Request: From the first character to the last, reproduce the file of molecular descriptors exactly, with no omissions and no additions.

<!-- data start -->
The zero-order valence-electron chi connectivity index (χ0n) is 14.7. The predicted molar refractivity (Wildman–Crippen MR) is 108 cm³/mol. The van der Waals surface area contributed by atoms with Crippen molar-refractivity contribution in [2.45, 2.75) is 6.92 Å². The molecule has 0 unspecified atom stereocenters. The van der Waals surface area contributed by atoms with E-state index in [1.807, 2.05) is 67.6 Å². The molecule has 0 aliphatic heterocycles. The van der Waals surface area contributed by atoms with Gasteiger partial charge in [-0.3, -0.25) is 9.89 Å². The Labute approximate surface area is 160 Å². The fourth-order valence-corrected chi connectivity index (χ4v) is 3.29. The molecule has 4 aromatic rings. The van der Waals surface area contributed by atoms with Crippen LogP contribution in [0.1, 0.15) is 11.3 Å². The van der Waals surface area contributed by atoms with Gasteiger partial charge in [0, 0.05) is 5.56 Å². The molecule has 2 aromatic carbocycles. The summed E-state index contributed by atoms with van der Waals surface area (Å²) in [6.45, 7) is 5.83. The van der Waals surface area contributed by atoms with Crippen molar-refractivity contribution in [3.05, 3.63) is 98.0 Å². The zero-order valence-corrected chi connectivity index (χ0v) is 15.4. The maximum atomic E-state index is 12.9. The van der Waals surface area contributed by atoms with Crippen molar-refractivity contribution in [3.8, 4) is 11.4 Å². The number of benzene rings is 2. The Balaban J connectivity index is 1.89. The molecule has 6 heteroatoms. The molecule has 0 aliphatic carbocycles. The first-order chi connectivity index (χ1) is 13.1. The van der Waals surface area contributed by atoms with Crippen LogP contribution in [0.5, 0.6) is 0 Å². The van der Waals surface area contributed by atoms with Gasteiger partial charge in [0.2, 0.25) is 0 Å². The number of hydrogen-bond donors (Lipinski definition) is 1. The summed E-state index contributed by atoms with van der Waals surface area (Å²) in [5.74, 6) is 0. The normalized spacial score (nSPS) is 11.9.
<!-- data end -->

The zero-order valence-electron chi connectivity index (χ0n) is 14.7. The predicted molar refractivity (Wildman–Crippen MR) is 108 cm³/mol. The van der Waals surface area contributed by atoms with Crippen molar-refractivity contribution in [2.45, 2.75) is 6.92 Å². The molecule has 0 unspecified atom stereocenters. The van der Waals surface area contributed by atoms with E-state index in [1.807, 2.05) is 67.6 Å². The molecule has 0 aliphatic heterocycles. The van der Waals surface area contributed by atoms with Gasteiger partial charge in [-0.3, -0.25) is 9.89 Å². The Labute approximate surface area is 160 Å². The fourth-order valence-corrected chi connectivity index (χ4v) is 3.29. The molecule has 4 aromatic rings. The van der Waals surface area contributed by atoms with Crippen LogP contribution in [0.1, 0.15) is 11.3 Å². The van der Waals surface area contributed by atoms with Gasteiger partial charge in [0, 0.05) is 5.56 Å². The molecule has 2 aromatic carbocycles. The summed E-state index contributed by atoms with van der Waals surface area (Å²) in [6.45, 7) is 5.83. The van der Waals surface area contributed by atoms with Crippen molar-refractivity contribution in [3.05, 3.63) is 98.0 Å². The zero-order valence-corrected chi connectivity index (χ0v) is 15.4. The maximum atomic E-state index is 12.9. The van der Waals surface area contributed by atoms with Crippen molar-refractivity contribution in [3.8, 4) is 11.4 Å². The number of benzene rings is 2. The Balaban J connectivity index is 1.89. The molecule has 6 heteroatoms. The molecule has 0 aliphatic carbocycles. The first-order chi connectivity index (χ1) is 13.1. The van der Waals surface area contributed by atoms with Crippen LogP contribution in [0.5, 0.6) is 0 Å². The van der Waals surface area contributed by atoms with Gasteiger partial charge in [0.2, 0.25) is 0 Å². The number of hydrogen-bond donors (Lipinski definition) is 1. The summed E-state index contributed by atoms with van der Waals surface area (Å²) in [5.74, 6) is 0. The normalized spacial score (nSPS) is 11.9.